Larry Bird us star sport

Larry Joe Bird (born December 7, 1956) is a former American NBA basketball player and coach. Drafted into the NBA sixth overall by the Boston Celtics in 1978, Bird started at small forward and power forward for thirteen seasons, teaming with legendary center Robert Parish and forward Kevin McHale. Due to back problems, he retired as a player from the NBA in 1992. Bird was voted to the NBA's 50th Anniversary All-Time Team[1] in 1996 and inducted into the Naismith Memorial Basketball Hall of Fame[2] in 1998. He served as head coach of the Indiana Pacers from 1997 to 2000. In 2003, he assumed the role of president of basketball operations for the Pacers, which he currently holds.

* 1 Early life
* 2 Collegiate career
o 2.1 NCAA Career Statistics
* 3 1979–1981: Immediate impact
* 4 1982–1987: MVPs, championships and the rivalry with Magic Johnson
* 5 1988–1992: The twilight years
* 6 NBA career after retirement
o 6.1 Head coaching record
* 7 Legacy
* 8 Player profile
o 8.1 NBA Career Statistics
+ 8.1.1 Regular season
+ 8.1.2 Playoffs
+ 8.1.3 Career highs
* 9 Personal life
* 10 In popular culture
* 11 See also
* 12 Footnotes
* 13 References
* 14 External links

[edit] Early life

Larry Bird was born in West Baden, Indiana, the son of Georgia (née Kerns) and Claude Joseph "Joe" Bird. He grew up in both West Baden and the adjacent town French Lick, which earned him the nickname "the Hick from French Lick" in his later basketball career. Financial troubles would plague the Bird family for most of Larry's childhood. Bird recalled how his mother would make do on the family's meager earnings: "If there was a payment to the bank due, and we needed shoes, she'd get the shoes, and then deal with them guys at the bank. I don't mean she wouldn't pay the bank, but the children always came first."[3] According to Bird, his being poor as a child "motivates me to this day".[3] He sometimes was sent to live with his grandmother due to the family's struggles. The Bird family's struggle with poverty was compounded by the alcoholism and personal difficulties of Joe Bird, who likely suffered from post-traumatic stress disorder from serving in the Korean War.[4] Joe and Georgia Bird divorced in 1975; Joe Bird committed suicide the same year.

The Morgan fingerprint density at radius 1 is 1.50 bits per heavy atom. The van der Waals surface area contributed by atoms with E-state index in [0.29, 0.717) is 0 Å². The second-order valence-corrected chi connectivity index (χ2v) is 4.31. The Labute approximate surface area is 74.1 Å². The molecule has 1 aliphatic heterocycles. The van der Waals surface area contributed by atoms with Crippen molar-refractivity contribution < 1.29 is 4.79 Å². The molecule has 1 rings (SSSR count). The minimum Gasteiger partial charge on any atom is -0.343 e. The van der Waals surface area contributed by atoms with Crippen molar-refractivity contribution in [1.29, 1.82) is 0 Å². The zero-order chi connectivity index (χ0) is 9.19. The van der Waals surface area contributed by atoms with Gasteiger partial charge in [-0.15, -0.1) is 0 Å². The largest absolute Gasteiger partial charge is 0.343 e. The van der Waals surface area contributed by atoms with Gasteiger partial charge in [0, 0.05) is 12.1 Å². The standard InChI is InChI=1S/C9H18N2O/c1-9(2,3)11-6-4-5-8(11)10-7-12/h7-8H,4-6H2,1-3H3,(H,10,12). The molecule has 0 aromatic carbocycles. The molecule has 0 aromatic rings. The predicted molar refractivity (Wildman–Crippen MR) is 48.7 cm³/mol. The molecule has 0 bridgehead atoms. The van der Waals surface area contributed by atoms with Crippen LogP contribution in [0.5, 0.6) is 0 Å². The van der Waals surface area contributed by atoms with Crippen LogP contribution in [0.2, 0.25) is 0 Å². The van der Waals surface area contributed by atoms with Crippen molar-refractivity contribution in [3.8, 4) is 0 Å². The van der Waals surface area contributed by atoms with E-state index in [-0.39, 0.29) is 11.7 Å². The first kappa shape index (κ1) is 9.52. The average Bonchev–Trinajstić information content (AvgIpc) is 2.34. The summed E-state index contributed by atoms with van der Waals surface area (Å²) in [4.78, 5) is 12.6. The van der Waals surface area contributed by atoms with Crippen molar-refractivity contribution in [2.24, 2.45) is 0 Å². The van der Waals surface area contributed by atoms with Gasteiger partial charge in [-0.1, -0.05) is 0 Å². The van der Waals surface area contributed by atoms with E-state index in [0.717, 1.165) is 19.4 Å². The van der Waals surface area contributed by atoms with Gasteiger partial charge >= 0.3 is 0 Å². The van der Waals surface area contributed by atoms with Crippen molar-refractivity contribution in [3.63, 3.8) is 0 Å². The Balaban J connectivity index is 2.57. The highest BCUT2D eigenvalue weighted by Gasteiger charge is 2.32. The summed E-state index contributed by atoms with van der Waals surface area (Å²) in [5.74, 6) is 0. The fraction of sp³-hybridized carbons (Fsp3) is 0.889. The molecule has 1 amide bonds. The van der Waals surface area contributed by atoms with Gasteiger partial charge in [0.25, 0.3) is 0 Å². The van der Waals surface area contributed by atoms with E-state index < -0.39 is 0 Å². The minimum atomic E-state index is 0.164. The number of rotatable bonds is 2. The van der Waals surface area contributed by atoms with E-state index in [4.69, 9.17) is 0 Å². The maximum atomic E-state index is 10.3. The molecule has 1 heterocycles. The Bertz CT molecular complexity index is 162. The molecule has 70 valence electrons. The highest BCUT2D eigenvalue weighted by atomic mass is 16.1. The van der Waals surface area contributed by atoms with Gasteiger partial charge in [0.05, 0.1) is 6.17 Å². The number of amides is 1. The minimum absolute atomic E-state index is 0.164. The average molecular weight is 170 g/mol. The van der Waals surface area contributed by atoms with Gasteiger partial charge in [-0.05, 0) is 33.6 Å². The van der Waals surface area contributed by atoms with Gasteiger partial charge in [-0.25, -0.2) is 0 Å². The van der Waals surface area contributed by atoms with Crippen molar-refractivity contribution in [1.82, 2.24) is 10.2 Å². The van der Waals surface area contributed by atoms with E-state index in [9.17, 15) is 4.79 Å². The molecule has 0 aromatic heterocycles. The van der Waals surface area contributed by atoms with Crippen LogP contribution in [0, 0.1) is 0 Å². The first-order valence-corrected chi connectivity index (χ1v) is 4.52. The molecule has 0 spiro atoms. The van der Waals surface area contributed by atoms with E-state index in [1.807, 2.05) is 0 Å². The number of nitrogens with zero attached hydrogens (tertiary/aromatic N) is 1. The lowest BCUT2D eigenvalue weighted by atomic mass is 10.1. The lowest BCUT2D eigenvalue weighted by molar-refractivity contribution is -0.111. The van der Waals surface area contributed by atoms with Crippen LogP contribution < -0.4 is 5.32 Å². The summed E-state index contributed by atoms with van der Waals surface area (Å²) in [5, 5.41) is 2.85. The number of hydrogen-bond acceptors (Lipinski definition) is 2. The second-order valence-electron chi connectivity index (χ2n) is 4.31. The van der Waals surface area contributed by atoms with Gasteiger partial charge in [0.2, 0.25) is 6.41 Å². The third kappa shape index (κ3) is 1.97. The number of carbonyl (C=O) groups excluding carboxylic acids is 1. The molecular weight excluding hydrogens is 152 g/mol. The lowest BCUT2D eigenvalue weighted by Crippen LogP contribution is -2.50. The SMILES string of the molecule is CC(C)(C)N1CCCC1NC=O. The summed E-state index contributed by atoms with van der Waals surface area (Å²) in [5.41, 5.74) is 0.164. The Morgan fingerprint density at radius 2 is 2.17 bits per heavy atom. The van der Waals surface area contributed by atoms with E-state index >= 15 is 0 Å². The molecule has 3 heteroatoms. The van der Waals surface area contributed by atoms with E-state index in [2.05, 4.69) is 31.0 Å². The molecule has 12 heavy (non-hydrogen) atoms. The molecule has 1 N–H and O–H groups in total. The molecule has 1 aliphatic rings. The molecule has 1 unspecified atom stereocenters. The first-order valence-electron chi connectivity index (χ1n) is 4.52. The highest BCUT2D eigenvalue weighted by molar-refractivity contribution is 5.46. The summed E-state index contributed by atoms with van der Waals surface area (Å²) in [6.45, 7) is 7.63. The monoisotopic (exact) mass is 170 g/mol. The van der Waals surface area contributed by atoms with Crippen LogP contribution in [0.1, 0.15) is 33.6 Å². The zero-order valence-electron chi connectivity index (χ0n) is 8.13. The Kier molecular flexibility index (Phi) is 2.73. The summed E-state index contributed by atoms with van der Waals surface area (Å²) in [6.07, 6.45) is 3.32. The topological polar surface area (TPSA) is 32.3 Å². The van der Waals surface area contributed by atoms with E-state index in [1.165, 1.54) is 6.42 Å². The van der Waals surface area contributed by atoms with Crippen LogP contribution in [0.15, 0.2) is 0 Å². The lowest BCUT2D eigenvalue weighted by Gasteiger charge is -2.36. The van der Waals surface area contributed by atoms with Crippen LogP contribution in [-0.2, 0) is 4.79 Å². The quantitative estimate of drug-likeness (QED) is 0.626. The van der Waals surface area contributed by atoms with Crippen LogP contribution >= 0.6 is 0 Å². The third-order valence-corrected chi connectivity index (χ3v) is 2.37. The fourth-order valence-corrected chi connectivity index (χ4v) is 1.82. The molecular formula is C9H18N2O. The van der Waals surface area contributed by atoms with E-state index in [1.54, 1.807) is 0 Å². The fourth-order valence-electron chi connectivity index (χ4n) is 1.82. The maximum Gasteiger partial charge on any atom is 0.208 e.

In spite of his domestic woes, by the time he was a high school sophomore, Bird had become one of the better basketball players in French Lick. He started for French Lick/West Baden's high school team, Springs Valley High School, where he left as the school's all-time scoring leader. Bird's high school coach, Jim Jones, was a key factor to Bird's success. "Jonesie", as Bird called him, would come help Bird and his friends practice any day of the week.[5] Bird would often go to the gym early, shoot between classes, and stay late into the evening. He quit both football and baseball to focus on basketball.
[edit] Collegiate career

Bird received a basketball scholarship to Indiana University in 1974. However, he was overwhelmed by the size of the campus and number of students and was not mentally ready for this stage of life; according to Bird, "it didn't take long to realize that I was out of my cocoon."[4] Bird was also treated poorly by an established IU star, Kent Benson; as Bird recalled, the other upperclassmen of the team treated him well.[6] He dropped out of Indiana after 24 days, disappointing his mother.[4] Bird returned home to French Lick where he enrolled in the nearby Northwood Institute before dropping out and getting a job with the Street Department (the department picked up garbage, repaired roads, removed snow, mowed lawns, etc.) for a year.[7] He played AAU basketball for Hancock Construction[8] and, after that year, decided to enroll at Indiana State University in Terre Haute, where he was coached by Bob King.

King suffered a stroke prior to the 1978–79 season and assistant Bill Hodges, who had persuaded Bird to return to college basketball,[4] was promoted to head coach. Before Bird the Sycamores had never been to the NCAA tournament;[4] he led the team to the NCAA championship game in 1979, his senior season, only to lose to the Michigan State University Spartans, who were led by his future NBA rival, Earvin "Magic" Johnson. The Sycamores finished the season 33–1. That year, Bird won the USBWA College Player of the Year, Naismith and Wooden Awards, given to the year's top male college basketball player. After his three seasons at Indiana State, he left as the fifth-highest scorer in NCAA history. Bird finished his collegiate career with an average of 30.3 points per game. In 2007, he was voted as one of the Missouri Valley Conference men's basketball 50 greatest players.[9]
[edit] NCAA Career Statistics
Larry Bird
Larry Bird